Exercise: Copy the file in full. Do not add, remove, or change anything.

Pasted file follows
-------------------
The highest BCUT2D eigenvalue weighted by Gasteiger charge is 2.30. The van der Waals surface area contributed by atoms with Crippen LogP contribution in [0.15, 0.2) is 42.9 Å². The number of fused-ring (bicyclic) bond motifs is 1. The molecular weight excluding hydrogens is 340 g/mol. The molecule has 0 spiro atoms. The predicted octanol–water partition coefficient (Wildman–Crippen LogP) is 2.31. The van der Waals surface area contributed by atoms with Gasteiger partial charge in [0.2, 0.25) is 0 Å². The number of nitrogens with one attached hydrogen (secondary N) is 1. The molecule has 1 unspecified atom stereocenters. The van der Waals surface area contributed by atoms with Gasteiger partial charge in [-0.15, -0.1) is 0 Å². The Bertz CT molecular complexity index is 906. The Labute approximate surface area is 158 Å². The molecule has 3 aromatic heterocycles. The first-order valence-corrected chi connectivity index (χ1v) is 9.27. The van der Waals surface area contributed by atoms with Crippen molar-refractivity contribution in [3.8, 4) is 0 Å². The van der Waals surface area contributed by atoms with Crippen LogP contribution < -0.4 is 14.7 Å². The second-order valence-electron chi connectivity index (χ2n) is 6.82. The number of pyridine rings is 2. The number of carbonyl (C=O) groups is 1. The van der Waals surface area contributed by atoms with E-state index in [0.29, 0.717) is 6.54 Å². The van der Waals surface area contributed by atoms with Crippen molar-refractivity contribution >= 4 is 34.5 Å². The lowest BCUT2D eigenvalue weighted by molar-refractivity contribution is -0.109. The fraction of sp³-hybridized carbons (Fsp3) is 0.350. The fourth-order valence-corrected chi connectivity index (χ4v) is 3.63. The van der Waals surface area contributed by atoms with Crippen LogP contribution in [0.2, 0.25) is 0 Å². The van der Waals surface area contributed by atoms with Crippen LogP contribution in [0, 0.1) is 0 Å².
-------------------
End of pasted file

The highest BCUT2D eigenvalue weighted by Gasteiger charge is 2.30. The van der Waals surface area contributed by atoms with Crippen LogP contribution in [0.15, 0.2) is 42.9 Å². The number of fused-ring (bicyclic) bond motifs is 1. The molecular weight excluding hydrogens is 340 g/mol. The molecule has 0 spiro atoms. The predicted octanol–water partition coefficient (Wildman–Crippen LogP) is 2.31. The van der Waals surface area contributed by atoms with Gasteiger partial charge in [0.2, 0.25) is 0 Å². The number of nitrogens with one attached hydrogen (secondary N) is 1. The molecule has 1 unspecified atom stereocenters. The van der Waals surface area contributed by atoms with Gasteiger partial charge in [-0.15, -0.1) is 0 Å². The Bertz CT molecular complexity index is 906. The Labute approximate surface area is 158 Å². The molecule has 3 aromatic heterocycles. The first-order valence-corrected chi connectivity index (χ1v) is 9.27. The van der Waals surface area contributed by atoms with Crippen molar-refractivity contribution in [3.8, 4) is 0 Å². The van der Waals surface area contributed by atoms with Crippen LogP contribution < -0.4 is 14.7 Å². The second-order valence-electron chi connectivity index (χ2n) is 6.82. The number of pyridine rings is 2. The number of carbonyl (C=O) groups is 1. The van der Waals surface area contributed by atoms with E-state index in [0.29, 0.717) is 6.54 Å². The van der Waals surface area contributed by atoms with Crippen molar-refractivity contribution >= 4 is 34.5 Å². The lowest BCUT2D eigenvalue weighted by molar-refractivity contribution is -0.109. The fraction of sp³-hybridized carbons (Fsp3) is 0.350. The fourth-order valence-corrected chi connectivity index (χ4v) is 3.63. The van der Waals surface area contributed by atoms with Crippen LogP contribution in [0.2, 0.25) is 0 Å². The van der Waals surface area contributed by atoms with Crippen LogP contribution in [0, 0.1) is 0 Å².